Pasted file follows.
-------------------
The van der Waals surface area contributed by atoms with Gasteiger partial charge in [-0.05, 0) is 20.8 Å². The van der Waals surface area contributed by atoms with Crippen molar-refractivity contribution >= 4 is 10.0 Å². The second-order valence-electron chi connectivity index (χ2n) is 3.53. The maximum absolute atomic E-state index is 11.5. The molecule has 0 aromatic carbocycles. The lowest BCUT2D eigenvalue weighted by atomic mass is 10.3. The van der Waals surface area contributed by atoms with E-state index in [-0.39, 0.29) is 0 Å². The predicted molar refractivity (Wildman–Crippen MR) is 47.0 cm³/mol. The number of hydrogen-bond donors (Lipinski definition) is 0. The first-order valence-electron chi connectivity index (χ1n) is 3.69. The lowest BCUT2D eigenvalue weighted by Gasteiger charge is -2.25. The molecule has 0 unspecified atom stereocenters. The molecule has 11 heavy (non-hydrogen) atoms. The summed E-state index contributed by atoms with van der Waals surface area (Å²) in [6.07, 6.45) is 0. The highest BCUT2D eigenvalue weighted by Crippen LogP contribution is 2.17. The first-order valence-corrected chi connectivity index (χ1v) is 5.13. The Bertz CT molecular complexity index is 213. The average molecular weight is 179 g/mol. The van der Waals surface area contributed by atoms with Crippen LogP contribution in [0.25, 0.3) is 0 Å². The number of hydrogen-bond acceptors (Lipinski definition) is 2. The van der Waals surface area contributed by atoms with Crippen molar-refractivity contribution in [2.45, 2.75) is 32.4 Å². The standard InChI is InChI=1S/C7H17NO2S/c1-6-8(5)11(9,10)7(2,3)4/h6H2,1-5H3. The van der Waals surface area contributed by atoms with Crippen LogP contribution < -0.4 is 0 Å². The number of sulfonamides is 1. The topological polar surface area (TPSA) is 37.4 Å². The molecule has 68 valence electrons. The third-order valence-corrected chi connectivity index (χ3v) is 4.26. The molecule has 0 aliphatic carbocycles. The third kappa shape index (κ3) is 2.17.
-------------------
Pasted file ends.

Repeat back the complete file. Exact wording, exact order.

The van der Waals surface area contributed by atoms with Gasteiger partial charge in [-0.05, 0) is 20.8 Å². The van der Waals surface area contributed by atoms with Crippen molar-refractivity contribution >= 4 is 10.0 Å². The second-order valence-electron chi connectivity index (χ2n) is 3.53. The maximum absolute atomic E-state index is 11.5. The molecule has 0 aromatic carbocycles. The lowest BCUT2D eigenvalue weighted by atomic mass is 10.3. The van der Waals surface area contributed by atoms with E-state index in [-0.39, 0.29) is 0 Å². The predicted molar refractivity (Wildman–Crippen MR) is 47.0 cm³/mol. The number of hydrogen-bond donors (Lipinski definition) is 0. The first-order valence-electron chi connectivity index (χ1n) is 3.69. The lowest BCUT2D eigenvalue weighted by Gasteiger charge is -2.25. The molecule has 0 unspecified atom stereocenters. The molecule has 11 heavy (non-hydrogen) atoms. The summed E-state index contributed by atoms with van der Waals surface area (Å²) in [6.07, 6.45) is 0. The highest BCUT2D eigenvalue weighted by Crippen LogP contribution is 2.17. The first-order valence-corrected chi connectivity index (χ1v) is 5.13. The Bertz CT molecular complexity index is 213. The average molecular weight is 179 g/mol. The van der Waals surface area contributed by atoms with Crippen LogP contribution in [0.25, 0.3) is 0 Å². The number of hydrogen-bond acceptors (Lipinski definition) is 2. The van der Waals surface area contributed by atoms with Crippen molar-refractivity contribution in [2.45, 2.75) is 32.4 Å². The standard InChI is InChI=1S/C7H17NO2S/c1-6-8(5)11(9,10)7(2,3)4/h6H2,1-5H3. The van der Waals surface area contributed by atoms with Crippen LogP contribution < -0.4 is 0 Å². The number of sulfonamides is 1. The topological polar surface area (TPSA) is 37.4 Å². The molecule has 68 valence electrons. The third-order valence-corrected chi connectivity index (χ3v) is 4.26. The molecule has 0 aliphatic carbocycles. The third kappa shape index (κ3) is 2.17.